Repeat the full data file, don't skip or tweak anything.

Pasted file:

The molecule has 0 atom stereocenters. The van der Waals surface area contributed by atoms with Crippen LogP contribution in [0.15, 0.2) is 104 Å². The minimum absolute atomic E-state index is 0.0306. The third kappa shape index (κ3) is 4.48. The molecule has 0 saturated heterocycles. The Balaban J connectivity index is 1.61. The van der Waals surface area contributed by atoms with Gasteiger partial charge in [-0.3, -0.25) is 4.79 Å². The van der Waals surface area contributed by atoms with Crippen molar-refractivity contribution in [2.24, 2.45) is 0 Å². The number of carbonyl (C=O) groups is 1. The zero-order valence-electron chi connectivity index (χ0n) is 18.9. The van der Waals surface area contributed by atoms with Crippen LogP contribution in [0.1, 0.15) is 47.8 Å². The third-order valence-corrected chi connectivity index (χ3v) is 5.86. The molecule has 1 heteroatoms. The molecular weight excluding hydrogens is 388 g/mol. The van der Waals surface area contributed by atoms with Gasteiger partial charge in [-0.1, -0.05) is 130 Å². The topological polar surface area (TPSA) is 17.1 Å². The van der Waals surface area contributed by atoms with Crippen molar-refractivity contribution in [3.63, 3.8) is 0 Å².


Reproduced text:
The molecule has 0 atom stereocenters. The van der Waals surface area contributed by atoms with Crippen LogP contribution in [0.15, 0.2) is 104 Å². The minimum absolute atomic E-state index is 0.0306. The third kappa shape index (κ3) is 4.48. The molecule has 0 saturated heterocycles. The Balaban J connectivity index is 1.61. The van der Waals surface area contributed by atoms with Gasteiger partial charge in [-0.3, -0.25) is 4.79 Å². The van der Waals surface area contributed by atoms with Crippen molar-refractivity contribution in [2.24, 2.45) is 0 Å². The number of carbonyl (C=O) groups is 1. The zero-order valence-electron chi connectivity index (χ0n) is 18.9. The van der Waals surface area contributed by atoms with Crippen LogP contribution in [0.1, 0.15) is 47.8 Å². The third-order valence-corrected chi connectivity index (χ3v) is 5.86. The molecule has 1 heteroatoms. The molecular weight excluding hydrogens is 388 g/mol. The van der Waals surface area contributed by atoms with Gasteiger partial charge in [-0.1, -0.05) is 130 Å². The topological polar surface area (TPSA) is 17.1 Å². The van der Waals surface area contributed by atoms with Crippen molar-refractivity contribution in [3.63, 3.8) is 0 Å².